By Carolyn Linck, '11
After an excellent freshman year at Santa Clara University on and off the track, Allie Sibole (AS) is ready to continue her success in 2011-12. Returning to her hometown of Eugene, Ore. this summer to intern and train, Sibole hopes that next year she can continue to set personal records in both track and cross country. Recently, www.SantaClaraBroncos.com caught up with Sibole about her adjustment to the collegiate level of running, her goals for the remainder of her Bronco career and how she balances academics and athletics.
SCB: How do you think you adjusted to collegiate level of running this year? How different is running for Santa Clara University than running in high school?
AS: I think the adjustment went really well. The biggest change was the volume of running. My mileage doubled from high school, and my weekly long runs became twice as long! The pace per mile also got quite a bit faster. I spent all of last summer working up to that point gradually, and I was extra careful to watch for any signs of injury or overtraining. The other big difference was adjusting to college competition, because a pace that could have won a state championship in high school can still put you in the back of the pack in college. I've actually enjoyed the higher stakes, because I run best when I'm pushed to compete.
SCB: You were the Valedictorian at Marist High School in Eugene, Ore. How was your academic adjustment at SCU? How do you balance school with running, and what are you majoring in?
AS: I was involved in quite a few activities in high school, which prepared me to deal with the extra stress of college. Although my college schedule has fewer classes, those classes are a lot more demanding in their homework and tests, so setting aside enough time for schoolwork is extremely important. My first two terms, I had quite a few late nights finishing homework, but I've definitely become better at finding time to get work done during this quarter. For example, I did almost all of my readings for classes while I was cross-training in Malley, and I finished quite a few assignments on the bus to track meets. I'm a bioengineering major, so I'm planning to continue to use those time management skills for the next three years!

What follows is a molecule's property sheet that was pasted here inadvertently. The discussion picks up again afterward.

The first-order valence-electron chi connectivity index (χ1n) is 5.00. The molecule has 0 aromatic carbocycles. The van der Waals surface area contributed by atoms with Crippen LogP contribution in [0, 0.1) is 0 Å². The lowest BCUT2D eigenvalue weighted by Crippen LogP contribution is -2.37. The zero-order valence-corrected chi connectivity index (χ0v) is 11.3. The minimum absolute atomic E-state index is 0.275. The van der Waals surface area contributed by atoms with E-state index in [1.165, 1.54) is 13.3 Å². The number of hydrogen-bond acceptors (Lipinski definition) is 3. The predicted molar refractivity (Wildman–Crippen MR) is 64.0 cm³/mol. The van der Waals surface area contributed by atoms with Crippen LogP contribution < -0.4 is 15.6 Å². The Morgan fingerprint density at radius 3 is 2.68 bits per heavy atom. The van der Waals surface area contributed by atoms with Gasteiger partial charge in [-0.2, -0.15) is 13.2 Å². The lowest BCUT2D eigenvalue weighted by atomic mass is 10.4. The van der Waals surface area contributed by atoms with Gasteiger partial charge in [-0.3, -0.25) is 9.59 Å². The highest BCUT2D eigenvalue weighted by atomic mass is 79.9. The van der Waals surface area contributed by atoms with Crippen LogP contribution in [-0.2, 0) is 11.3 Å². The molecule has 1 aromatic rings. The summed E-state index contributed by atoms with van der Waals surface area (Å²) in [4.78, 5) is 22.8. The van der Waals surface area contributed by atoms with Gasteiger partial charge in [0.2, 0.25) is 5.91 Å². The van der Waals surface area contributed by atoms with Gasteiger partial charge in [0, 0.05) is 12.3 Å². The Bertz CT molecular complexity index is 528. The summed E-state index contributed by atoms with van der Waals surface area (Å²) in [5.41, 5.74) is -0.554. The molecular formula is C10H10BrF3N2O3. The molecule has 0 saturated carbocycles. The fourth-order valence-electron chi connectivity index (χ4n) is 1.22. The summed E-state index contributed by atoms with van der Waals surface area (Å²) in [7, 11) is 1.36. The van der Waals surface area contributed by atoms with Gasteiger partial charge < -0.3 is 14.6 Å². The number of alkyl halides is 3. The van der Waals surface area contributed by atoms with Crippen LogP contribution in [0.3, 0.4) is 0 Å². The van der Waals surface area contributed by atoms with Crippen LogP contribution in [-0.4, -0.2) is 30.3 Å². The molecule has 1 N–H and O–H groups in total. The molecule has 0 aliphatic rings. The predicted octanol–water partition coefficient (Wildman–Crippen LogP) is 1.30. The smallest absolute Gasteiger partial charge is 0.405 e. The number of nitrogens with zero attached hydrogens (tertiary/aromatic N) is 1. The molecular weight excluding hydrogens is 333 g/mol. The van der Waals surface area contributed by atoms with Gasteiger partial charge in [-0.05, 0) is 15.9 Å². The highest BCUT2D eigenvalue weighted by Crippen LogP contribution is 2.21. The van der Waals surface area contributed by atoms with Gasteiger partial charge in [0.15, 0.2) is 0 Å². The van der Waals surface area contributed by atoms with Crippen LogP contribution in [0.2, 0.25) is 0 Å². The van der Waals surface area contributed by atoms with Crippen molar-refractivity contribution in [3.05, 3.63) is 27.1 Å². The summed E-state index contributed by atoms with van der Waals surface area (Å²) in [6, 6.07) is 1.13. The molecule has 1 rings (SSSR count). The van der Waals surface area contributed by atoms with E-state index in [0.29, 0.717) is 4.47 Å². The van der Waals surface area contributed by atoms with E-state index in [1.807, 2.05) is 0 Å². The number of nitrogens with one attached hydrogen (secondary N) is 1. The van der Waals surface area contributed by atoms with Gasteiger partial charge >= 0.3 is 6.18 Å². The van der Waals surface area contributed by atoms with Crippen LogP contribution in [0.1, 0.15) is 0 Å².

SCB: What are your summer plans? What will your training regimen consist of?
AS: This summer I'm aiming to consistently run 50-60 miles a week after a few weeks of building up to that. My training will also include active stretching, drills, strides and core work. The main goal for the team is to stay healthy while building a solid mileage base for the fall. When I'm not running, I'll be catching up with friends and family and working as an intern at a biotechnology company in Eugene.
SCB: Which do you prefer track or cross country? Why?
AS: I love them both, but I'm especially passionate about track. I love the adrenaline rush right before the gun goes off, and I enjoy planning specific race strategies based on the distance and the ability of the competitors. Track meets can be long, but it's fun to hang out with the team all day. At the same time, I love all the camaraderie and the sense of accomplishment that comes from cross country, too.
SCB: How old were you when you started running competitively? Did you play any other sports growing up?
AS: My school district had a great track program for middle school kids, so I've been competing in track since 6th grade. Growing up, I also played basketball, soccer, softball and volleyball at one time or another. When I was younger I competed in field events, too. I didn't really enjoy running until I joined the cross country team my sophomore year, but I soon realized that I loved it. Eugene is an awesome place to run because everyone is so enthusiastic and supportive of track and cross country.
SCB: In cross country you ran personal bests this year in the 5k at the Bronco Invite (18:04) and in the 6k at the NCAA West Regional Championships (22:59). What do you attribute these stellar performances to, and how do you think you will eventually be able to top them?
AS: One of the benefits of running more miles each week is that 5K and 6K races don't seem as long any more. Because I had built up more endurance over the summer and into the fall, I was able to focus more on racing strategy rather than just trying to make it through the course! The team was also crucial in helping me to train harder and race faster. My motto throughout cross country season was "Run fearlessly," which meant taking risks with the pacing, focusing on moving up through the pack and giving all my effort in every race. I think if I keep up that strategy in the upcoming season, my times should hopefully go down even more. We'll have a really strong group of girls in the fall, and I'm confident that we'll see big PR's all around.
SCB: What do you hope to accomplish by the end of your Bronco career?
AS: As a baseline goal, I'd like to continue to set personal bests each season and avoid injury. For track, my ultimate goal is to qualify for the NCAA regional meet. It's harder to think that far ahead in cross country, since I still feel like I'm new to racing at this level. I'd like to be a part of a team that has five girls each run under 18:00 in the 5K and that has a strong presence at the conference and regional level. With the WCC and West region continually getting faster, this will definitely require a lot of individual dedication to make that possible for the team.